Pulitzer Prize for Music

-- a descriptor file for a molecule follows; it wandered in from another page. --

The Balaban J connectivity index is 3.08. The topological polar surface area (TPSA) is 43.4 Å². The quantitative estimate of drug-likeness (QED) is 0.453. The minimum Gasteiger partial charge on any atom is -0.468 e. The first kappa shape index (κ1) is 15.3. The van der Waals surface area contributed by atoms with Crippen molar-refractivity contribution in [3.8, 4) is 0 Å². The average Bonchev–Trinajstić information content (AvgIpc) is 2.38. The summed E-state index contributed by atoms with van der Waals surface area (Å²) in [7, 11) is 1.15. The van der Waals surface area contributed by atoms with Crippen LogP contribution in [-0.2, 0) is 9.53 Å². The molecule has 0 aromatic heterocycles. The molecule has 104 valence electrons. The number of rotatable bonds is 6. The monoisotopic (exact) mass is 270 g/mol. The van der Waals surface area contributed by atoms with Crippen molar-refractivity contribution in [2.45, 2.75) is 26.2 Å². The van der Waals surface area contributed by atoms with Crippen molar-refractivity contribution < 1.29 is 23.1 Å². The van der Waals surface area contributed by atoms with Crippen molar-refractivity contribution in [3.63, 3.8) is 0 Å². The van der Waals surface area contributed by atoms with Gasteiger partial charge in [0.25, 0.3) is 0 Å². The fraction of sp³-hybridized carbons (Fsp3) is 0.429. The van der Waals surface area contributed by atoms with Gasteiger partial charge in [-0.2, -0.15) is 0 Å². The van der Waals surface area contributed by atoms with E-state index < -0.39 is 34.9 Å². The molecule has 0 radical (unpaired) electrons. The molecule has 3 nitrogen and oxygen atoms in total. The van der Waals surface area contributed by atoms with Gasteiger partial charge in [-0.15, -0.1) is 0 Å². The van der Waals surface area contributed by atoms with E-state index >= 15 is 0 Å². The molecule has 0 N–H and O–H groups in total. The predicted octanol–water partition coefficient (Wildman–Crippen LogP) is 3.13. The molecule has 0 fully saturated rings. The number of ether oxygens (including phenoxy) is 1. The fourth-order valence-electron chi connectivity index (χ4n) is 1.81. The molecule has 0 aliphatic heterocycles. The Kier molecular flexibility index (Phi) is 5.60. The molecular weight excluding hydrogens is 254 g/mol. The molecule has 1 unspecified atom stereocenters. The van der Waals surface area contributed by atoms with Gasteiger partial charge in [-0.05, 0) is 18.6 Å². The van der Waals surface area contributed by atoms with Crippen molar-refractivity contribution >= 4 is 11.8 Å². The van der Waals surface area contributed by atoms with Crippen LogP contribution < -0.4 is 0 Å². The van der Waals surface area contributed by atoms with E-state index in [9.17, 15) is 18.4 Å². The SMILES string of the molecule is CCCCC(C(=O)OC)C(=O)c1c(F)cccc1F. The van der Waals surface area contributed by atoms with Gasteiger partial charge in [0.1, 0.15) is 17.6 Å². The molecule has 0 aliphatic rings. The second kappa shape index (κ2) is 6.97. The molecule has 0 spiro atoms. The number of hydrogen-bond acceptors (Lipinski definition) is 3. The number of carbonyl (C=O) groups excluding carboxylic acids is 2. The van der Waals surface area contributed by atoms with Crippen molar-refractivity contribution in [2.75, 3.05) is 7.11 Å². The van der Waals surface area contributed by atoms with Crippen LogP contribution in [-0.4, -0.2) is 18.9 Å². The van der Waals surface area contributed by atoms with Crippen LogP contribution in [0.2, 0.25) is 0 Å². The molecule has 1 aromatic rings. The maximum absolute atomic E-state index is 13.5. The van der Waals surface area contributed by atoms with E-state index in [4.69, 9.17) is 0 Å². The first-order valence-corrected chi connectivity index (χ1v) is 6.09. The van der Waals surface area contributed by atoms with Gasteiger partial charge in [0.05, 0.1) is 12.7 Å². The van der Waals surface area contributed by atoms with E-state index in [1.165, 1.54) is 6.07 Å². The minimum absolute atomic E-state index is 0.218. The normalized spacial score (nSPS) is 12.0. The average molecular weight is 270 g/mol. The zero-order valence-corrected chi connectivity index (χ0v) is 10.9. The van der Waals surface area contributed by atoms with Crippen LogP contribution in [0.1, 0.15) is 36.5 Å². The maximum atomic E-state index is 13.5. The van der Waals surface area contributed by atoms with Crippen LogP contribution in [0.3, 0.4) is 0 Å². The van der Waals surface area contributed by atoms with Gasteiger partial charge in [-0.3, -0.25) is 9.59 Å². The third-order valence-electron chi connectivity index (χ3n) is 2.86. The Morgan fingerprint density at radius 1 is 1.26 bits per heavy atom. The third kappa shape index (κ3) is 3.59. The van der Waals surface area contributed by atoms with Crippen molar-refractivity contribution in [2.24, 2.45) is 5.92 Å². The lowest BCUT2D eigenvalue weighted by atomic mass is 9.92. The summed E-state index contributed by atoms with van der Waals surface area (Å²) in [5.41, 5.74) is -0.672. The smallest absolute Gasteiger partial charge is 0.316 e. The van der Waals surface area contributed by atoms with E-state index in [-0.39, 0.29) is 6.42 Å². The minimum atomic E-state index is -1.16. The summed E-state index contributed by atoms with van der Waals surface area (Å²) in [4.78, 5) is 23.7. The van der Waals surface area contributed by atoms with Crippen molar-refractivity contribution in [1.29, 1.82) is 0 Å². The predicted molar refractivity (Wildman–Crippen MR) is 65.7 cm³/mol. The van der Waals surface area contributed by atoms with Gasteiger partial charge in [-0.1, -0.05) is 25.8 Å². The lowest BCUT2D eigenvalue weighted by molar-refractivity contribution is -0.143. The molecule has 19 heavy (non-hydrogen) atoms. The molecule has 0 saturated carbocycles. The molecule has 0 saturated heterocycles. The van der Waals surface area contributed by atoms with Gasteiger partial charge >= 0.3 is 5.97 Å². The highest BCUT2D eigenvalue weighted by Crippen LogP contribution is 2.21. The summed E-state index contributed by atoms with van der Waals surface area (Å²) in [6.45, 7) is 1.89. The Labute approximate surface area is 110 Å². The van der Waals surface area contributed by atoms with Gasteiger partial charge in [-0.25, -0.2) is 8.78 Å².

I think I enjoy being nervous sometimes. It's good. It's like whenever you are getting ready to get into a fight, you get nervous. You say, "Oh, well, looks like we're gonna have to fight." You'll be going up with somebody that'll try or just take your money or just tell you something you didn't want to hear. You really didn't want to fight because deep down you have the feeling that you are going to get beat up, but it makes you just pull something out of yourself. I'm gonna get beat up, but that's all right. I'm gonna put something out here. I get nervous sometimes when I play. Students ask me all the time, "I get nervous, what should I do?" I just tell them, just figure that the people that are there to hear you, they want to hear something sound good, and there is nothing you would rather be doing in front of all them people than playing because that's what you spend most of your time doing. Auditions are the worst. You get more nervous I think for that than playing for people. Because with people, you get a certain warmth. For an audition, everybody is doing a job. "Oh, well, let's see if he can play." And you know the people who are listening to you are really on the highest level of hearing, and they can really discern every mistake. When I get nervous, my palms start to sweat, my mouth gets dry, but I think, you know, "Wynton, you gotta play!" Hope it comes out; sometimes it does, sometimes it doesn't.
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